When our quick minds lie still, &c.] The old copy reads winds; the alteration of the text was proposed by Warburton and adopted by Malone. Archdeacon Nares considers such an emendation as necessary to the sense, and explains the passage as follows: "We bring forth winds, when our quick (i. e. pregnant or fertile) minds lie still, but telling us of our ills (i. e. faults) is like earing (i. e. tilling) them," which leads to a good produce.


Forbear me.-
[Exit Messenger.

There's a great spirit gone! Thus did I desire it:
What our contempts do often hurl from us,
We wish it ours again; the present pleasure,
By revolution lowering, does become

The opposite of itself: she's good, being gone;
The hand could pluck her back, that shov'd her on.
I must from this enchanting queen break off;
Ten thousand harms, more than the ills I know,
My idleness doth hatch.-How now! Enobarbus!


Eno. What's your pleasure, sir?

Ant. I must with haste from hence.

Eno. Why, then, we kill all our women: We see how mortal an unkindness is to them; if they suffer our departure, death's the word.

Ant. I must be gone.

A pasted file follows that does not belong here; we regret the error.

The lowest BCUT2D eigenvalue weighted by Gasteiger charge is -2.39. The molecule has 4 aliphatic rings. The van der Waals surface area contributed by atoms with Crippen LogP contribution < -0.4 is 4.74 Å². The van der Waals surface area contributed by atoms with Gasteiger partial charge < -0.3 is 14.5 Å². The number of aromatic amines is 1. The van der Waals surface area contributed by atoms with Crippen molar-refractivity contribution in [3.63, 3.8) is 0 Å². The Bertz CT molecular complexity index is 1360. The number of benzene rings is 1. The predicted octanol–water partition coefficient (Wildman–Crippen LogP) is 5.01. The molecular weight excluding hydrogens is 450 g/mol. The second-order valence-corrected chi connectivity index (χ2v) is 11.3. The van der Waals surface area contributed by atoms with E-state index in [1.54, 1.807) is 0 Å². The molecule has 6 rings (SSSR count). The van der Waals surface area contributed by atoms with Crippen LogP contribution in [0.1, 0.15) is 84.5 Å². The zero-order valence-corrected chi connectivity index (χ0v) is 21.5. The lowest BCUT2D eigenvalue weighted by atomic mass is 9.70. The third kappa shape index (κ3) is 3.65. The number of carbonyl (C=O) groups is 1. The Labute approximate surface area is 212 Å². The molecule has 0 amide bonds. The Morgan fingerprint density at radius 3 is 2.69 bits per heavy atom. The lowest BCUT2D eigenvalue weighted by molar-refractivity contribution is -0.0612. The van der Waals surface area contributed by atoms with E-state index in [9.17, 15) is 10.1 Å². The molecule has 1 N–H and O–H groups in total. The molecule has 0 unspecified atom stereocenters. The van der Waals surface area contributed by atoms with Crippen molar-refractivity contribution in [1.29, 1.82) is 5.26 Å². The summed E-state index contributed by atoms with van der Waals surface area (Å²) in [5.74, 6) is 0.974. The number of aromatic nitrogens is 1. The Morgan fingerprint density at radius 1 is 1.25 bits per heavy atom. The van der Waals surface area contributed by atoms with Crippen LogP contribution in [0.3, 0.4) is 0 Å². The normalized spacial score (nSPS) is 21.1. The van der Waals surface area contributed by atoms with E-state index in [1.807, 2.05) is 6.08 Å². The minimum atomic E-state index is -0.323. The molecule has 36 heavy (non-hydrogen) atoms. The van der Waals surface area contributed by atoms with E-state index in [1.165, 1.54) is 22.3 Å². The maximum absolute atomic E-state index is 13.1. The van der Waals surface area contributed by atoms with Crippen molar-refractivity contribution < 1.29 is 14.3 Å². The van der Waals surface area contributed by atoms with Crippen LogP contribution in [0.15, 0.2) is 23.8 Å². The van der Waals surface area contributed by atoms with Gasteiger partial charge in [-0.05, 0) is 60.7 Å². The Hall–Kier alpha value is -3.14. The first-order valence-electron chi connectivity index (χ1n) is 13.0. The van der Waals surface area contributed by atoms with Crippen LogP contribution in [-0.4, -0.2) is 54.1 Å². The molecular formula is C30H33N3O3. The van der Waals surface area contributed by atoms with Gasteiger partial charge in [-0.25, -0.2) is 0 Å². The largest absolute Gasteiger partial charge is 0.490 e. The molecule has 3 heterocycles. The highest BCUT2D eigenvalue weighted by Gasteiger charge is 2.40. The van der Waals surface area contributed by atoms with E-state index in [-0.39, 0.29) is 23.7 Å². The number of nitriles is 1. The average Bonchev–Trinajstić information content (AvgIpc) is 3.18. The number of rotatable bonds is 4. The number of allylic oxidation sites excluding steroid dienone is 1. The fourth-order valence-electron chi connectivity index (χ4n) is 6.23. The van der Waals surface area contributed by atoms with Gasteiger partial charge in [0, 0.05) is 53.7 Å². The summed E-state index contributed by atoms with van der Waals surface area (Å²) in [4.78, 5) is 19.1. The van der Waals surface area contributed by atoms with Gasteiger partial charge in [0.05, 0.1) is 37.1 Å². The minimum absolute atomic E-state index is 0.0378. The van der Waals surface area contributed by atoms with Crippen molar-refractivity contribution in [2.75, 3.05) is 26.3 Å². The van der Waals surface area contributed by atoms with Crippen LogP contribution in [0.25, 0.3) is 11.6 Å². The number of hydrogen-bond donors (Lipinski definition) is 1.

Eno. Under a compelling occasion, let women die: It were a pity to cast them away for nothing; though, between them and a great cause, they should be esteemed nothing. Cleopatra, catching but the least noise of this, dies instantly; I have seen her die twenty times upon far poorer moment: I do think, there is mettle in death, which commits some loving act upon her, she had such a celerity in dying.

Ant. She is cunning past man's thought.

Eno. Alack, sir, no; her passions are made of nothing but the finest part of pure love: We cannot call her winds and waters, sighs and tears; they are greater storms and tempests than almanacks can report: this cannot be

the present pleasure,

By revolution lowering, does become

The opposite of itself:] I believe revolution means change of circumstances. This sense appears to remove every difficulty from the passage.-The pleasure of to-day, by revolutions of events and change of circumstances, often loses all its value to us, and becomes to-morrow a pain.-STEEVENS.

a The hand could pluck her back, &c.] The verb could has a peculiar signification in this place; it does not denote power but inclination. The sense is, the hand that drove her off would now willingly pluck her back again.--HEATH. b · poorer moment:] i. e. Meaner motives.-JOHNSON.